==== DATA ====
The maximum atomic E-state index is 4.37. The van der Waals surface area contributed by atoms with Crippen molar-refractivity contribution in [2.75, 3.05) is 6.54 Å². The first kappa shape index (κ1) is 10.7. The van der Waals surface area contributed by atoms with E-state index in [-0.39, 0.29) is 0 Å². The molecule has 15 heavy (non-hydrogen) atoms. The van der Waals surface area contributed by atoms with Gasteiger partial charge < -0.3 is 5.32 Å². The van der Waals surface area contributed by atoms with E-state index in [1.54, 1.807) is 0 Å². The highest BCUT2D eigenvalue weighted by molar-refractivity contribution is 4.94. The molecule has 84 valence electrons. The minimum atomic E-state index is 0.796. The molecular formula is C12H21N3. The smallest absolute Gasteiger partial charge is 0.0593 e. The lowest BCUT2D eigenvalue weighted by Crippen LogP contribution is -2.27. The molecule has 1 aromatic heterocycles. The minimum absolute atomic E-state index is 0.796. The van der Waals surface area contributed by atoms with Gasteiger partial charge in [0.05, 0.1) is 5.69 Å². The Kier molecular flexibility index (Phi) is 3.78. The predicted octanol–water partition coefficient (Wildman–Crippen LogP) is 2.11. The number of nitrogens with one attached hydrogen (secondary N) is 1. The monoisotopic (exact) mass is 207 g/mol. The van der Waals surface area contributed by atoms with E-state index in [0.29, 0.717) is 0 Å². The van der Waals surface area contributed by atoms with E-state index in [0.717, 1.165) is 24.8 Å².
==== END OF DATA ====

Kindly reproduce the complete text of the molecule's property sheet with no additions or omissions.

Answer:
The maximum atomic E-state index is 4.37. The van der Waals surface area contributed by atoms with Crippen molar-refractivity contribution in [2.75, 3.05) is 6.54 Å². The first kappa shape index (κ1) is 10.7. The van der Waals surface area contributed by atoms with E-state index in [-0.39, 0.29) is 0 Å². The molecule has 15 heavy (non-hydrogen) atoms. The van der Waals surface area contributed by atoms with Gasteiger partial charge < -0.3 is 5.32 Å². The van der Waals surface area contributed by atoms with E-state index in [1.54, 1.807) is 0 Å². The highest BCUT2D eigenvalue weighted by molar-refractivity contribution is 4.94. The molecule has 84 valence electrons. The minimum atomic E-state index is 0.796. The molecular formula is C12H21N3. The smallest absolute Gasteiger partial charge is 0.0593 e. The lowest BCUT2D eigenvalue weighted by Crippen LogP contribution is -2.27. The molecule has 1 aromatic heterocycles. The minimum absolute atomic E-state index is 0.796. The van der Waals surface area contributed by atoms with Gasteiger partial charge in [0.05, 0.1) is 5.69 Å². The Kier molecular flexibility index (Phi) is 3.78. The predicted octanol–water partition coefficient (Wildman–Crippen LogP) is 2.11. The number of nitrogens with one attached hydrogen (secondary N) is 1. The monoisotopic (exact) mass is 207 g/mol. The van der Waals surface area contributed by atoms with E-state index in [0.29, 0.717) is 0 Å². The van der Waals surface area contributed by atoms with E-state index in [0.717, 1.165) is 24.8 Å².